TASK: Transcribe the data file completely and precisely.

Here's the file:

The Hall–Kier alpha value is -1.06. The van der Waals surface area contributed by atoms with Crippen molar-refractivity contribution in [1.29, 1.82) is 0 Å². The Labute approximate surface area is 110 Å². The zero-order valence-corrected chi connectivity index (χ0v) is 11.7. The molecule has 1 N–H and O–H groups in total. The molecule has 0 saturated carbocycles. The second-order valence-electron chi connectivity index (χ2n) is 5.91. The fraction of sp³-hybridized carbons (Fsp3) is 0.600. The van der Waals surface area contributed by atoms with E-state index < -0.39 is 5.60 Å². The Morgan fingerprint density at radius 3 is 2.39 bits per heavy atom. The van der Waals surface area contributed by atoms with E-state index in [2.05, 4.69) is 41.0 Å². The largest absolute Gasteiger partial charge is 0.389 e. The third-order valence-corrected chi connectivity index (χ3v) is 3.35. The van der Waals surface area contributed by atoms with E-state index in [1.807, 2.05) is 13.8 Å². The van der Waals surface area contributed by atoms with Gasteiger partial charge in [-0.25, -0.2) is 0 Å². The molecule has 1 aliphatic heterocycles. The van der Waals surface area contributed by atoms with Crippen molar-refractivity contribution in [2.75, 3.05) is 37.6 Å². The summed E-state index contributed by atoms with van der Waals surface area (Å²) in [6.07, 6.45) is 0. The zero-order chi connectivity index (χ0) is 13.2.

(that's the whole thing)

The Hall–Kier alpha value is -1.06. The van der Waals surface area contributed by atoms with Crippen molar-refractivity contribution in [1.29, 1.82) is 0 Å². The Labute approximate surface area is 110 Å². The zero-order valence-corrected chi connectivity index (χ0v) is 11.7. The molecule has 1 N–H and O–H groups in total. The molecule has 0 saturated carbocycles. The second-order valence-electron chi connectivity index (χ2n) is 5.91. The fraction of sp³-hybridized carbons (Fsp3) is 0.600. The van der Waals surface area contributed by atoms with E-state index < -0.39 is 5.60 Å². The Morgan fingerprint density at radius 3 is 2.39 bits per heavy atom. The van der Waals surface area contributed by atoms with E-state index in [2.05, 4.69) is 41.0 Å². The largest absolute Gasteiger partial charge is 0.389 e. The third-order valence-corrected chi connectivity index (χ3v) is 3.35. The van der Waals surface area contributed by atoms with E-state index in [1.807, 2.05) is 13.8 Å². The van der Waals surface area contributed by atoms with Gasteiger partial charge in [-0.25, -0.2) is 0 Å². The molecule has 1 aliphatic heterocycles. The van der Waals surface area contributed by atoms with Crippen molar-refractivity contribution in [2.75, 3.05) is 37.6 Å². The summed E-state index contributed by atoms with van der Waals surface area (Å²) in [6.07, 6.45) is 0. The zero-order chi connectivity index (χ0) is 13.2.